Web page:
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Impact of relational coordination on staff and patient outcomes in outpatient surgical clinics

Gittell, Jody Hoffer; Logan, Caroline; Cronenwett, Jack; Foster, Tina C.; Freeman, Richard; Godfrey, Marjorie; Vidal, Dale Collins

doi: 10.1097/HMR.0000000000000192
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Background: Pressures are increasing for clinicians to provide high-quality, efficient care, leading to increased concerns about staff burnout.

Purpose: This study asks whether staff well-being can be achieved in ways that are also beneficial for the patient’s experience of care. It explores whether relational coordination can contribute to both staff well-being and patient satisfaction in outpatient surgical clinics where time constraints paired with high needs for information transfer increase both the need for and the challenge of achieving timely and accurate communication.

Methodology/Approach: We studied relational coordination among surgeons, nurses, residents, administrators, technicians, and secretaries in 11 outpatient surgical clinics. Data were combined from a staff and a patient survey to conduct a cross-sectional study. Data were analyzed using ordinary least squares and random effects regression models.

Results: Relational coordination among all workgroups was significantly associated with staff outcomes, including job satisfaction, work engagement, and burnout. Relational coordination was also significantly associated with patients’ satisfaction with staff and their overall visit, though the association between relational coordination and patients’ satisfaction with their providers did not reach statistical significance.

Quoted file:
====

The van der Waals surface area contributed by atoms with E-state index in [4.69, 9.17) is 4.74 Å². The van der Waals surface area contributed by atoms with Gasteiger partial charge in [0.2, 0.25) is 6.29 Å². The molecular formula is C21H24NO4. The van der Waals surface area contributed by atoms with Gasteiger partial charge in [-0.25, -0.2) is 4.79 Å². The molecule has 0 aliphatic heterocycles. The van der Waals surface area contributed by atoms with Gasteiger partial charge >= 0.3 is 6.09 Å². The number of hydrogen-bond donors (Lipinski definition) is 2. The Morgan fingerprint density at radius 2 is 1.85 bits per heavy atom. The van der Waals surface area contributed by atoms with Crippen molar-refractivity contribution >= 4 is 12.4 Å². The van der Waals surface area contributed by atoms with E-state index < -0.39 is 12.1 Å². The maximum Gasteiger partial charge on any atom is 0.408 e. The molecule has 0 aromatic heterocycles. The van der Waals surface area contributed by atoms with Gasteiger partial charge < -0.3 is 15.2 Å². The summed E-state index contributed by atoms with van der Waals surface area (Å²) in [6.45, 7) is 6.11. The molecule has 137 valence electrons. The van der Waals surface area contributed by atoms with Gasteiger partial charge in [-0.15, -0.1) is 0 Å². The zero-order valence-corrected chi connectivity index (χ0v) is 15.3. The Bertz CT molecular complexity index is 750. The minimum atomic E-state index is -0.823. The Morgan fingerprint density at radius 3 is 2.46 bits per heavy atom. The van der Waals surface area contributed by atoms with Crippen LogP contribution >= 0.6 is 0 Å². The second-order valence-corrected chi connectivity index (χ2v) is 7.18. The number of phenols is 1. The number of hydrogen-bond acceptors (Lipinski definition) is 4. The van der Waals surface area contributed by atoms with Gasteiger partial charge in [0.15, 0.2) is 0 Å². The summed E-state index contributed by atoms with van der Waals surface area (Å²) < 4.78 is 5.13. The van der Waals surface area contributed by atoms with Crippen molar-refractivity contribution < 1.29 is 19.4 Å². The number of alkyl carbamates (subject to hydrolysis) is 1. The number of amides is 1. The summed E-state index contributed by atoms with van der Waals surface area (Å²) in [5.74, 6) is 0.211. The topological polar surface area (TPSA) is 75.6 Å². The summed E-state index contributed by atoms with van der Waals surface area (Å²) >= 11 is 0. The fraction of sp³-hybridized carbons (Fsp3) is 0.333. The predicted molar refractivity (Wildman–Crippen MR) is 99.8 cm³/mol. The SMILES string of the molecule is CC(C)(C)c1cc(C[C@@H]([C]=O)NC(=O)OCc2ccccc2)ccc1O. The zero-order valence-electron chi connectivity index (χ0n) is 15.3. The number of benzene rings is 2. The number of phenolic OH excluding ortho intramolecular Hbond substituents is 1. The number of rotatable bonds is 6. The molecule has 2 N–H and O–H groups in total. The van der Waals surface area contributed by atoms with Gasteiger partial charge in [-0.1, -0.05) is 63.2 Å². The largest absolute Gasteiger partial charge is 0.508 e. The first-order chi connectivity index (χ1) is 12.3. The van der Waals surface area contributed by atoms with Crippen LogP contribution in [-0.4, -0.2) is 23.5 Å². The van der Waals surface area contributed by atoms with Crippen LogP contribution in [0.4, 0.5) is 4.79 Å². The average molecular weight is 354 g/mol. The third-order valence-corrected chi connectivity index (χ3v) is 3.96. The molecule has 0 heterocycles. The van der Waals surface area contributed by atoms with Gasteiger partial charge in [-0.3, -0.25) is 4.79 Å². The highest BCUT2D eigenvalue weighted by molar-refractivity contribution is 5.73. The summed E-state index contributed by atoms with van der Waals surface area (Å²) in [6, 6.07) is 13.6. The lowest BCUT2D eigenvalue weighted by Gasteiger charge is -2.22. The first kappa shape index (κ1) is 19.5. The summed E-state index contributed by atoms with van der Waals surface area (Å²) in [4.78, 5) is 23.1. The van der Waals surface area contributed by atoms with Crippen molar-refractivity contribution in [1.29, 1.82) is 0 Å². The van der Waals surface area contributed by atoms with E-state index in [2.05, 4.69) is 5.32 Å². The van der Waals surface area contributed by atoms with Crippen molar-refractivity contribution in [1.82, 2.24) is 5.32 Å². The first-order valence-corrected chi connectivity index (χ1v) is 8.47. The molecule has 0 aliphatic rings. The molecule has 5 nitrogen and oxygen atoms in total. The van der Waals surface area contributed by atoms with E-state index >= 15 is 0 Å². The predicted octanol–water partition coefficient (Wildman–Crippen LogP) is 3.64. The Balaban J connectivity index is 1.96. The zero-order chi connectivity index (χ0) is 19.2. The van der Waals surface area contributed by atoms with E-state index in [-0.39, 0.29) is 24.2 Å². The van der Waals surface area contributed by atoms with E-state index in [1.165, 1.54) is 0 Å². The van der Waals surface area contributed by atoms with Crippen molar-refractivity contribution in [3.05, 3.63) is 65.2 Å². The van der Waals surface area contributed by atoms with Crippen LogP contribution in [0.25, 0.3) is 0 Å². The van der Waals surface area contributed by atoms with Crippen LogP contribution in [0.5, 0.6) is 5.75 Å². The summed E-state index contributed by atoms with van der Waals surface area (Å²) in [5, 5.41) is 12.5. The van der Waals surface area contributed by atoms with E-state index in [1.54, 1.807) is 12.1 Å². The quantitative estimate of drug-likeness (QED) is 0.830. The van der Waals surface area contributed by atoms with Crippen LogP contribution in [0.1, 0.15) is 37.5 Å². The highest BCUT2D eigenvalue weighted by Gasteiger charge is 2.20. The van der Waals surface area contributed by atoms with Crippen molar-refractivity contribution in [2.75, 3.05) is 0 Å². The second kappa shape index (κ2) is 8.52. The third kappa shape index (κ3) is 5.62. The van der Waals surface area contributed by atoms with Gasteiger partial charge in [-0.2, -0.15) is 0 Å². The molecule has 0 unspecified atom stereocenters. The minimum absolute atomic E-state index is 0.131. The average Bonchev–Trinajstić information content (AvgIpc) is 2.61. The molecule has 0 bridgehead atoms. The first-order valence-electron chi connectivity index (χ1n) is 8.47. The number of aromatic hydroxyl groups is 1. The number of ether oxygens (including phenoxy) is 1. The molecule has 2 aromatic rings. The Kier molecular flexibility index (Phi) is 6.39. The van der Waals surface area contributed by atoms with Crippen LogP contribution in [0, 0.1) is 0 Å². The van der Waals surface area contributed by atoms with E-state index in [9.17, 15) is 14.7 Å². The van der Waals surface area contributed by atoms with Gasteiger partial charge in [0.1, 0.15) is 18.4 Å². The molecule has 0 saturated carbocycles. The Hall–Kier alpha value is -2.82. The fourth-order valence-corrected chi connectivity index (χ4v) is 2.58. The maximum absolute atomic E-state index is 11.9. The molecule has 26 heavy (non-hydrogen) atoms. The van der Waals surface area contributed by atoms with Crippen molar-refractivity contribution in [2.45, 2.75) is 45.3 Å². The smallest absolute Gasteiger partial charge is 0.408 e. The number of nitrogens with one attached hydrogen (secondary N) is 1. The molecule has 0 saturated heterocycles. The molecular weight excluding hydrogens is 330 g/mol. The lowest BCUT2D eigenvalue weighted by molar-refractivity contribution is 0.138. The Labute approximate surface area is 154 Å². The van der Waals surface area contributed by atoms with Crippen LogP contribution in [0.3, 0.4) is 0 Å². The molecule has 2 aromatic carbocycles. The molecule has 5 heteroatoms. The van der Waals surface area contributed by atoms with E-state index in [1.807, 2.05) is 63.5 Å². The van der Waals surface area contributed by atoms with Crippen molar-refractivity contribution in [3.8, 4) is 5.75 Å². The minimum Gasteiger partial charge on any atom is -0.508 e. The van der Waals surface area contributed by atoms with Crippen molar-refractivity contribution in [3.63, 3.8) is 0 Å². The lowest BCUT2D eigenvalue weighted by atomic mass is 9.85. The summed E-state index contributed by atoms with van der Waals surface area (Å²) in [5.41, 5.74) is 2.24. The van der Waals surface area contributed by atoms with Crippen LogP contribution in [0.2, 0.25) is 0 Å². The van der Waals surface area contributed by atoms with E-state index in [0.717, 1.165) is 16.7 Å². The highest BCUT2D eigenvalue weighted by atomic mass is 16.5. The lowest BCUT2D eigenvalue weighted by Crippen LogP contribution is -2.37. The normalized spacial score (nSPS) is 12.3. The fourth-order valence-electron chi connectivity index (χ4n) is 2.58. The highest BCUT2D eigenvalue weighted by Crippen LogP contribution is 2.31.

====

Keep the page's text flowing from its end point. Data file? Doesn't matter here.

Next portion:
Practice Implications: Even when patient–staff interactions are relatively brief, as in outpatient settings, high levels of relational coordination among interdependent workgroups contribute to positive outcomes for both staff and patients, and low levels tend to have the opposite effect. Clinical leaders can increase the expectation of positive outcomes for both staff and their patients by implementing interventions to strengthen relational coordination.

Jody Hoffer Gittell, PhD, is Professor, Heller School, Brandeis University, Waltham, Massachusetts. E-mail: jgittell@brandeis.edu.

Caroline Logan, PhD, is Associate, Division of Health and Environment, Abt Associates, Cambridge, Massachusetts.

Jack Cronenwett, MD, is Professor of Surgery, Dartmouth-Hitchcock Medical Center, Lebanon, New Hampshire.

Tina C. Foster, MD, is Director and Associate Professor, Dartmouth-Hitchcock Medical Center, Lebanon, New Hampshire.

Richard Freeman, MD, is Vice Dean for Clinical Affairs, Dell Medical School, The University of Texas at Austin.

Marjorie Godfrey, PhD, MS, BSN, FAAN, is Co-Director, The Dartmouth Institute, Abt Associates, Cambridge, Massachusetts.

Dale Collins Vidal, MD, is Executive Director, Multi-Specialty Clinic, Alice Peck Day Memorial Hospital, Lebanon, New Hampshire.

The authors have disclosed that they have no significant relationship with, or financial interest in, any commercial companies pertaining to this article.

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